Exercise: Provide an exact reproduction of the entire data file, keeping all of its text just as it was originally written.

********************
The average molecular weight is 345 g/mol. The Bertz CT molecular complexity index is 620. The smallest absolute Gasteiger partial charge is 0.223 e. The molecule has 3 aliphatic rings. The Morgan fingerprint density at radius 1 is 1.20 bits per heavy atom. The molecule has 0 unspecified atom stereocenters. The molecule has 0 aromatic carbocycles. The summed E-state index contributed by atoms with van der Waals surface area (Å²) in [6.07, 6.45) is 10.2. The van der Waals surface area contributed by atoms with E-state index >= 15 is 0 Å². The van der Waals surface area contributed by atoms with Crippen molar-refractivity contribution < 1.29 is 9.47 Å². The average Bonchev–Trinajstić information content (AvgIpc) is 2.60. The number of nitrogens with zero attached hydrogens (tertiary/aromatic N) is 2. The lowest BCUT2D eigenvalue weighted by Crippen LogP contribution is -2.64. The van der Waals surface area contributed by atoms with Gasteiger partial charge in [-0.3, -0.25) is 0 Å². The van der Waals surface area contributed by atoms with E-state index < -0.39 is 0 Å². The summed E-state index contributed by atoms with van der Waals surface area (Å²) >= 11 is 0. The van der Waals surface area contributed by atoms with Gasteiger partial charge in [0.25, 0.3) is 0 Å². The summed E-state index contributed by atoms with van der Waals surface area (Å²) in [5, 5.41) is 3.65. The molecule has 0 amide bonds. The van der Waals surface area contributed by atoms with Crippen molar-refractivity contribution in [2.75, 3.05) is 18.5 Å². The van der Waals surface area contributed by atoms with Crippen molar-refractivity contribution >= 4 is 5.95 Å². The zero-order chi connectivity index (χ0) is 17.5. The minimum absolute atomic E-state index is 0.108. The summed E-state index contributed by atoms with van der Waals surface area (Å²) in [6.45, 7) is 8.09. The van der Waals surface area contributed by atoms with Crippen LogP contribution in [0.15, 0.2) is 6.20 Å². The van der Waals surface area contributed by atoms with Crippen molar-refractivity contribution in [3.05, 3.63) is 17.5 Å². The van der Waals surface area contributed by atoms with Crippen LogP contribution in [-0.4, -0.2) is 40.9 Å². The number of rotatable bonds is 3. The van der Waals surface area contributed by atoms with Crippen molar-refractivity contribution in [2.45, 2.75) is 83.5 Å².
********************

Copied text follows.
The average molecular weight is 345 g/mol. The Bertz CT molecular complexity index is 620. The smallest absolute Gasteiger partial charge is 0.223 e. The molecule has 3 aliphatic rings. The Morgan fingerprint density at radius 1 is 1.20 bits per heavy atom. The molecule has 0 unspecified atom stereocenters. The molecule has 0 aromatic carbocycles. The summed E-state index contributed by atoms with van der Waals surface area (Å²) in [6.07, 6.45) is 10.2. The van der Waals surface area contributed by atoms with E-state index >= 15 is 0 Å². The van der Waals surface area contributed by atoms with Crippen molar-refractivity contribution < 1.29 is 9.47 Å². The average Bonchev–Trinajstić information content (AvgIpc) is 2.60. The number of nitrogens with zero attached hydrogens (tertiary/aromatic N) is 2. The lowest BCUT2D eigenvalue weighted by Crippen LogP contribution is -2.64. The van der Waals surface area contributed by atoms with Gasteiger partial charge in [-0.3, -0.25) is 0 Å². The van der Waals surface area contributed by atoms with E-state index < -0.39 is 0 Å². The summed E-state index contributed by atoms with van der Waals surface area (Å²) >= 11 is 0. The van der Waals surface area contributed by atoms with Gasteiger partial charge in [0.25, 0.3) is 0 Å². The summed E-state index contributed by atoms with van der Waals surface area (Å²) in [5, 5.41) is 3.65. The molecule has 0 amide bonds. The van der Waals surface area contributed by atoms with Crippen molar-refractivity contribution in [2.75, 3.05) is 18.5 Å². The van der Waals surface area contributed by atoms with Crippen molar-refractivity contribution >= 4 is 5.95 Å². The zero-order chi connectivity index (χ0) is 17.5. The minimum absolute atomic E-state index is 0.108. The summed E-state index contributed by atoms with van der Waals surface area (Å²) in [6.45, 7) is 8.09. The van der Waals surface area contributed by atoms with Crippen LogP contribution in [0.15, 0.2) is 6.20 Å². The van der Waals surface area contributed by atoms with Crippen molar-refractivity contribution in [3.05, 3.63) is 17.5 Å². The van der Waals surface area contributed by atoms with Crippen LogP contribution in [-0.4, -0.2) is 40.9 Å². The number of rotatable bonds is 3. The van der Waals surface area contributed by atoms with Crippen molar-refractivity contribution in [2.45, 2.75) is 83.5 Å².